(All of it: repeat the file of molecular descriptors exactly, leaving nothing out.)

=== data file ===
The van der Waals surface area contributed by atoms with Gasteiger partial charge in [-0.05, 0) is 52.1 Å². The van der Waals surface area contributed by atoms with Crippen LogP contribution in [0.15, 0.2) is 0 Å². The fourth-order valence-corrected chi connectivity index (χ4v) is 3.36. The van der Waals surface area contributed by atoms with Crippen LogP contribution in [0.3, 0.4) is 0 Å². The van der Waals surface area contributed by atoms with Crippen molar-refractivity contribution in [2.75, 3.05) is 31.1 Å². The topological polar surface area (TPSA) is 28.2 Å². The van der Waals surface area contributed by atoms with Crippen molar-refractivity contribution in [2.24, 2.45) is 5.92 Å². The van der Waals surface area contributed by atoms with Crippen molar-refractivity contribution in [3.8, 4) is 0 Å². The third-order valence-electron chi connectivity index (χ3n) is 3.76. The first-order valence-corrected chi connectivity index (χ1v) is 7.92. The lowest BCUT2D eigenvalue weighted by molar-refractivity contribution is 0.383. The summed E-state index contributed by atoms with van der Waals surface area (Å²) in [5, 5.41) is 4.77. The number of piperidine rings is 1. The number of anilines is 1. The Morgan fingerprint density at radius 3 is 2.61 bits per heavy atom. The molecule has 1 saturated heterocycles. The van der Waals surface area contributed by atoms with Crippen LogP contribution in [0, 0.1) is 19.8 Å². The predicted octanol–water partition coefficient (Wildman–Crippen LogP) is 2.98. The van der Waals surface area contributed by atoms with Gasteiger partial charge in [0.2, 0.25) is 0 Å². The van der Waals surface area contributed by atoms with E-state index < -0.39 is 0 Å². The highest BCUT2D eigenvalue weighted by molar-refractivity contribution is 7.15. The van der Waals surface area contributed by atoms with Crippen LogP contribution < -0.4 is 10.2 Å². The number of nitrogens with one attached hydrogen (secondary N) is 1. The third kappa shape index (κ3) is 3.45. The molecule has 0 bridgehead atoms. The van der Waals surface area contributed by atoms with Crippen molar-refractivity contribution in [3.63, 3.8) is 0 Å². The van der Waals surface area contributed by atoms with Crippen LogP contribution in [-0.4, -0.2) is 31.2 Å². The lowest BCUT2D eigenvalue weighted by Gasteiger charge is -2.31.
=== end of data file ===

The van der Waals surface area contributed by atoms with Gasteiger partial charge in [-0.05, 0) is 52.1 Å². The van der Waals surface area contributed by atoms with Crippen LogP contribution in [0.15, 0.2) is 0 Å². The fourth-order valence-corrected chi connectivity index (χ4v) is 3.36. The van der Waals surface area contributed by atoms with Crippen LogP contribution in [0.3, 0.4) is 0 Å². The van der Waals surface area contributed by atoms with Crippen molar-refractivity contribution in [2.75, 3.05) is 31.1 Å². The topological polar surface area (TPSA) is 28.2 Å². The van der Waals surface area contributed by atoms with Crippen molar-refractivity contribution in [2.24, 2.45) is 5.92 Å². The van der Waals surface area contributed by atoms with Crippen molar-refractivity contribution in [3.8, 4) is 0 Å². The third-order valence-electron chi connectivity index (χ3n) is 3.76. The first-order valence-corrected chi connectivity index (χ1v) is 7.92. The lowest BCUT2D eigenvalue weighted by molar-refractivity contribution is 0.383. The summed E-state index contributed by atoms with van der Waals surface area (Å²) in [5, 5.41) is 4.77. The number of piperidine rings is 1. The number of anilines is 1. The Morgan fingerprint density at radius 3 is 2.61 bits per heavy atom. The molecule has 1 saturated heterocycles. The van der Waals surface area contributed by atoms with Crippen LogP contribution in [0, 0.1) is 19.8 Å². The predicted octanol–water partition coefficient (Wildman–Crippen LogP) is 2.98. The van der Waals surface area contributed by atoms with Gasteiger partial charge in [0.2, 0.25) is 0 Å². The van der Waals surface area contributed by atoms with E-state index < -0.39 is 0 Å². The highest BCUT2D eigenvalue weighted by molar-refractivity contribution is 7.15. The van der Waals surface area contributed by atoms with Crippen LogP contribution < -0.4 is 10.2 Å². The number of nitrogens with one attached hydrogen (secondary N) is 1. The third kappa shape index (κ3) is 3.45. The molecule has 0 bridgehead atoms. The van der Waals surface area contributed by atoms with Crippen molar-refractivity contribution in [3.63, 3.8) is 0 Å². The van der Waals surface area contributed by atoms with Crippen LogP contribution in [-0.4, -0.2) is 31.2 Å². The lowest BCUT2D eigenvalue weighted by Gasteiger charge is -2.31.